A little-known episode in North America’s history, the 1839 Aroostook War was an undeclared war with no actual fighting. It had its roots in the 1793 Treaty of Paris, which ended the American Revolutionary War but left the border of Maine (then part of Massachusetts) and British North America unsettled, and in the War of 1812, when parts of northern Maine were occupied by Britain. Fearing a negotiated border would negatively affect their claim for the disputed territory, Maine occupied the Aroostook River valley in early 1839, British regulars, New Brunswick militia, and Maine militia were then deployed in the dead of winter, as the kindling was laid for a third major Anglo-American conflagration. Eventually, cooler heads prevailed, although they did not deter a number of skirmishes between the Maine Land Agent posses and a loosely organized group of New Brunswick lumbermen.
A complex story of friction, greed, land grabs, and rivalry, this border dispute which nearly resulted in war was eventually settled by the Ashburton-Webster Treaty of 1842 and told by Campbell in The Aroostook War of 1839.
The Aroostook War of 1839 is volume 20 in the New Brunswick Military Heritage Series.
The Canadian media were the first to bring Master Corporal Paul Franklin’s story to the public, and it is only fitting that award-winning journalist Liane Faulder brings the full account of his return from a war zone. The Long Walk Home: Paul Franklin’s Journey from Afghanistan documents the recovery of a soldier injured in a 2006 suicide bombing that left one Canadian diplomat dead, and two comrades in arms wounded. Although Franklin made a promise to his wife that he would come home alive, he needed the heroic help of soldiers on the scene and a medical team abroad to keep his word. He lost both of his legs above the knee as the result of his injuries, but returned home determined to walk again. Within four months of his injury, and against the odds and predictions of doctors, Franklin learned to walk on artificial legs. He continues to represent the courage of Canadian troops overseas as he rebuilds his life at home with his wife Audra and their young son, Simon. As a family on a journey to recovery, they are determined to stand, and walk, together. The Long Walk Home: Paul Franklin’s Journey from Afghanistan is a story of loss, courage, love and hope. It inspires all of those — military and civilians alike — who wonder how they will take that next step when tough times challenge the body and the spirit.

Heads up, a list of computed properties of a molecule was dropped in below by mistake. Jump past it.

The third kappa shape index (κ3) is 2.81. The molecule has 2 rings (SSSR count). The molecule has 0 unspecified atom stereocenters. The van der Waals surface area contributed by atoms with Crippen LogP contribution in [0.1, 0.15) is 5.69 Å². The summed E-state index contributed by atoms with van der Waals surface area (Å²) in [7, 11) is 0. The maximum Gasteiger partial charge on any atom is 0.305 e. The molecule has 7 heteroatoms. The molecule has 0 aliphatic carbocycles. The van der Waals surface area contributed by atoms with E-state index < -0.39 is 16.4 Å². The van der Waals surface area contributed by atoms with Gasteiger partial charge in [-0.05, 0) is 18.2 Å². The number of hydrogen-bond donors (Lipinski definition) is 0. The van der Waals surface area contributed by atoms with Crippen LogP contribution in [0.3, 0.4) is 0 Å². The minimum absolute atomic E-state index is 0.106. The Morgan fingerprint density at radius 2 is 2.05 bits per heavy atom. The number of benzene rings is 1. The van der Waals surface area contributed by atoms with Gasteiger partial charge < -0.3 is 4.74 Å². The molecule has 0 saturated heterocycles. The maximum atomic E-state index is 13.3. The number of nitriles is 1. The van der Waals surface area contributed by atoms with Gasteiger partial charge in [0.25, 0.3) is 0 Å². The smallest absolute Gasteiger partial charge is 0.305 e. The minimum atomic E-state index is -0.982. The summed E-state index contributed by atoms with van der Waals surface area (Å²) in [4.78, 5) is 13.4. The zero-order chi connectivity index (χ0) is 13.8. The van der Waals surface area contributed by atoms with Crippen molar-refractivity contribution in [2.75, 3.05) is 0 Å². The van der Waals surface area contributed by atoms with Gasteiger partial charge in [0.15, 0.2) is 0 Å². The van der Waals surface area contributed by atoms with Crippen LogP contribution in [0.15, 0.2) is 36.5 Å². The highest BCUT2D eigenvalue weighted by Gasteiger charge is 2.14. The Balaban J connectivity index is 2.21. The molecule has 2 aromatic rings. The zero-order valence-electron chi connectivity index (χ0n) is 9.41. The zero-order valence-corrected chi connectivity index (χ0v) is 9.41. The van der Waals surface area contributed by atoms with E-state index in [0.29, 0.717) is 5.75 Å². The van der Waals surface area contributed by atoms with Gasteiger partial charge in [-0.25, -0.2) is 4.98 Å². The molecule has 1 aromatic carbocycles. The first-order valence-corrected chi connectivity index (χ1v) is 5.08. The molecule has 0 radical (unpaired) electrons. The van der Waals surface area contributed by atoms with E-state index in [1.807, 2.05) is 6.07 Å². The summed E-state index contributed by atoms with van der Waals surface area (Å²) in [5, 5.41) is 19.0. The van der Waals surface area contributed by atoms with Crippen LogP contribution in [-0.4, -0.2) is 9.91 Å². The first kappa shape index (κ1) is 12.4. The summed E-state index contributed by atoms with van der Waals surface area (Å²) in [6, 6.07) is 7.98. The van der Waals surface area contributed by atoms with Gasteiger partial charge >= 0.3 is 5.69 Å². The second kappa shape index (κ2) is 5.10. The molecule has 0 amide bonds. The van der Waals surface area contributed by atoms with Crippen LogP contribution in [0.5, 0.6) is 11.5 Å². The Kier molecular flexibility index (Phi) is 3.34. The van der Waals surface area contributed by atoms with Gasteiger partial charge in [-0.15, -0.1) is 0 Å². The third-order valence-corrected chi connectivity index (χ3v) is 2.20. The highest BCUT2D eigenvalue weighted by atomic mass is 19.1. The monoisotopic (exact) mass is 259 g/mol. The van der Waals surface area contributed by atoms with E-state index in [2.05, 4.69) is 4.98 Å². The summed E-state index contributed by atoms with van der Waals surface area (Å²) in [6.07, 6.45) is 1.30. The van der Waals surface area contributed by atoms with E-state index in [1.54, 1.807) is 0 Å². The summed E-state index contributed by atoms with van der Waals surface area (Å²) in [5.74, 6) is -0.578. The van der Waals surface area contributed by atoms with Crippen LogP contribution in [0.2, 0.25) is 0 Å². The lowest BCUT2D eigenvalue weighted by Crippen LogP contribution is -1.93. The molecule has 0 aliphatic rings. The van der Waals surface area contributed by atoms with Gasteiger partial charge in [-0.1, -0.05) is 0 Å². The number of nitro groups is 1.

During the bloodiest single-day battle in American history, Anson Baird, a surgeon for the Union Army, is on the front line tending to the wounded. As the number of casualties rises, a mysterious soldier named John comes to Anson’s aid. Deeply affected by the man’s selfless actions, Anson soon realizes that John is no ordinary soldier, and that he harbors a dangerous secret. In the bizarre aftermath of the Battle of Antietam, this secret forges an intense bond between the two men.
Twenty years later on the other side of the continent, Anson discovers his old comrade-in-arms is mysteriously absent, an apparent victim of the questionable business ethics of the pioneer salmon canners. Haunted by the violence of his past, and disillusioned with his present, Anson is compelled to discover the fate of his missing friend, a fate inextricably linked to his own.
“Altogether, a story of impressive scope, and bristling with action.” —Jack Matthews, author of The Gambler’s Nephew
A mathematician finds himself in the midst of the Pacific War
April 1945: In the aftermath of the battle for Okinawa, Tommy stands on the deck of the USS Bataan, the Independence-class aircraft carrier that he’s called home for a year. Once, he was a student in the classrooms of MIT. Now, thousands of miles away, he is surrounded by horrors — but uses his mathematical and navigational expertise to do his best to minimize the casualties.
In this novel, William Illsey Atkinson tells the story of Japan’s Operation Ten-Go, and the fierce battle that sent dozens of vessels to their watery grave while hundreds of others were damaged from the air. Tommy spans the vast experience of one man’s life, from his hardscrabble childhood in early twentieth-century Dorris, California, to his heroic efforts in the South Pacific and beyond.